So in summary, what are my leading motivations?

  1. Family
  2. Education
  3. Career
  4. Giving back
  5. Personal Validation

No You Can’t

Just for a minute I want you to think negatively.

Think of something that you do automatically, you don’t think about it you just do it, like driving, walking, cooking, riding a bike, talking. Think for a minute how many things could go wrong. Imagine just how hazardous it could be if you didn’t do it right or you failed.

You never know what is going to happen. You may have done it before but this time you might not be able to respond the right way. How dangerous is getting in a vehicle that could get out of control and kill you or others? Shrink from it, don’t be the one responsible for the pain and trauma caused by such.

Even speaking has its risks. You never know if something you say will offend someone. What if you lose a friend or certain people in your life start to think badly of you? So many things can go wrong.

Is it worth the risk? You don’t have to do it you know. You can avoid doing those things. There are others who can do it better, that have more experience. Leave it to them. You don’t have to stretch yourself or go beyond your comfort zone.

Now, if you’ve had enough…

Remember how you could do it. Remember that you have done it a thousand times and never had a problem. Remember how you handled situations that could have been bad but your reflexes saved you, and you moved on with a triumphant laugh. Think about how you have done new things, failed and tried again to succeed. Who criticized you? Who says you can’t try again? Why not?

There is a first time for everything. Now we do it, and we can’t imagine not being able to.

Now think about those things that you would like to do but haven’t yet found the courage. Imagine you have already done it many times before. Remember how smoothly you do it? Remember how good you feel when you do?

You can do it. You will get better. It will get easier. Just start. Think big, and do it.

How much will it take?

I went to crunching numbers to see what exactly I am up against.

In order to reach my goal of $100,000 by 2015, even with what I already have saved I will have to make $4,700 every month starting now. Never have I seen that kind of income. That’s about how much I have made in one summer, and about what I’ll have saved after the entire year (after expenses, taxes, etc).

My current monthly expenses are (approx.):

Food: $80

Gas: $150

Car Insurance: $35

Utilities: $40

Housing: $200

Phone: $35

Total: $540

So assuming that my living expenses stay the same I will need to earn about $5,240 every month!

Currently I have barely 1% of my goal.

Case study: Divine Comedy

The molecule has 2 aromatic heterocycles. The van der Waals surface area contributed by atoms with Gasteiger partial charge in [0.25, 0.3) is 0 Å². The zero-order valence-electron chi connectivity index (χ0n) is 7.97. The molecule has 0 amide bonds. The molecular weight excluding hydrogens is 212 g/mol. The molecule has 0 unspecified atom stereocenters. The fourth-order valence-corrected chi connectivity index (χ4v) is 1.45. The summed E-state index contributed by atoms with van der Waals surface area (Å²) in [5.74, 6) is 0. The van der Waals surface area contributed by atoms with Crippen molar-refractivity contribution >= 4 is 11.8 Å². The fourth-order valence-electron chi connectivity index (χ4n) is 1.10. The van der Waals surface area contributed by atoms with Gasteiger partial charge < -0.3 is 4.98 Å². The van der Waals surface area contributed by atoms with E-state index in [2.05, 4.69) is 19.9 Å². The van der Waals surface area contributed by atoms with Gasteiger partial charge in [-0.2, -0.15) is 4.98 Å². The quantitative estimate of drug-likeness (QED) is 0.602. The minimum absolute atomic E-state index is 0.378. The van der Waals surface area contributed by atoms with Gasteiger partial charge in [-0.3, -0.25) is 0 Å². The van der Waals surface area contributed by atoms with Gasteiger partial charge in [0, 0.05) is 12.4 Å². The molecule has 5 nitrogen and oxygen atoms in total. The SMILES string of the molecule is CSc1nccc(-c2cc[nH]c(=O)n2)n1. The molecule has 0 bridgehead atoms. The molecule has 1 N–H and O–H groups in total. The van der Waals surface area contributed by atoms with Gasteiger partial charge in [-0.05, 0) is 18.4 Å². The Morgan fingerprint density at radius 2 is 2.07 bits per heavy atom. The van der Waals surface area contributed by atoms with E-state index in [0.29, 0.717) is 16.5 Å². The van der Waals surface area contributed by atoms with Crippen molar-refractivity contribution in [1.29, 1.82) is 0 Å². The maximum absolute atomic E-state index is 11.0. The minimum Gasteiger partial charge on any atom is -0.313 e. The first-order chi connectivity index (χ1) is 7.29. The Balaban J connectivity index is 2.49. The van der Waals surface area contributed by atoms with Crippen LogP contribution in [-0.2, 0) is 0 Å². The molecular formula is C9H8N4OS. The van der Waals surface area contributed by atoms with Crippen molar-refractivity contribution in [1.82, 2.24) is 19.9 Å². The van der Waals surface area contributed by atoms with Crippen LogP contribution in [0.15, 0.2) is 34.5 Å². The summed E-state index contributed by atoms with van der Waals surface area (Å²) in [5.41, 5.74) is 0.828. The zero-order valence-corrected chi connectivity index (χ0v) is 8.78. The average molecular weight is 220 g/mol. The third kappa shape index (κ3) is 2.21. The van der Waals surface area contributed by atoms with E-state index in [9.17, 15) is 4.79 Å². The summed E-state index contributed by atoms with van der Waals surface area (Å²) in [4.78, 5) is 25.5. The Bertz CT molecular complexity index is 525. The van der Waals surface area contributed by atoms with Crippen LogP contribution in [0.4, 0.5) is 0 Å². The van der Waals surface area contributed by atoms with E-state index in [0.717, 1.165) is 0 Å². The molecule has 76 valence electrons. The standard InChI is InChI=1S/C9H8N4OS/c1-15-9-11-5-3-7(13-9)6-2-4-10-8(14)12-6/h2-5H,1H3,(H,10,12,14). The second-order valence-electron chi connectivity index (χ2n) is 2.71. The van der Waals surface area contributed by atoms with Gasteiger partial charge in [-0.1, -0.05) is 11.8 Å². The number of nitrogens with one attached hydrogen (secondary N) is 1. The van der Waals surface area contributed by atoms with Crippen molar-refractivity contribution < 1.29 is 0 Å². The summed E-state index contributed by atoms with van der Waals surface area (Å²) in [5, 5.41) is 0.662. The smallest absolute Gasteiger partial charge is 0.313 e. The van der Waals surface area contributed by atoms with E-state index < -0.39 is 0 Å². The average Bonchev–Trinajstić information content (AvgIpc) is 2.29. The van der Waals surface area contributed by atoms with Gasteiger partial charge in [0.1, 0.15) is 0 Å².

Divine Comedy has gone from simply a club of comedy loving students putting skits together for their own diversion and entertainment of others, to a syndicated TV show called Studio C.

These few students got together and did what they loved to do. They did it well and produced great value, they published it on YouTube and became known far beyond their imagined limits. They gained so much traction that stopping was out of the question. Even as their years at school came to a close they continued to rise in popularity and demand. Divine comedy will never be the same as new students take their places. There is a weight and a presence left.

They have become celebrities, and their new medium, Studio C, is a major asset to byutv.

All because a group of like-minded kids came together to do what they loved to do.

Is there something I love doing that has that kind of potential?

How to make money

“Money is nothing but the measure of the value you create for other people.”

According to Mark Anastasi, I am not making any money right now because I am not adding any value to anybody or anything. My time is spent educating myself, so I am adding value to myself. To make money I need to find ways to add value to other people.

So what I am doing here is exploring ways to create value.

“You get paid in direct proportion to the amount of value that you deliver, according to the marketplace.”

Brian Tracy

Brainstorm 100 ways to create value

  1. Lemonade stand
  2. Bake sales
  3. Turnover sales
  4. Become a fishing guide
  5. Create a newsletter for college students about cheap local food
  6. Consignment sales
  7. Write a book
  8. Wash windows
  9. Clean asphalt, side walks, buildings, boats, etc, with a pressure washer
  10. Clean house
  11. Yard work
  12. Be a good employee
  13. Teach
  14. Tutor
  15. Translate
  16. Repair
  17. Rebuild
  18. Intervene
  19. Deliver
  20. Inform
  21. Advise
  22. Renovate
  23. Build
  24. Maintain
  25. Organize
  26. Entertain
  27. Consolidate
  28. Feed
  29. Train
  30. Retrieve
  31. Watch/care for

To be revised and continued…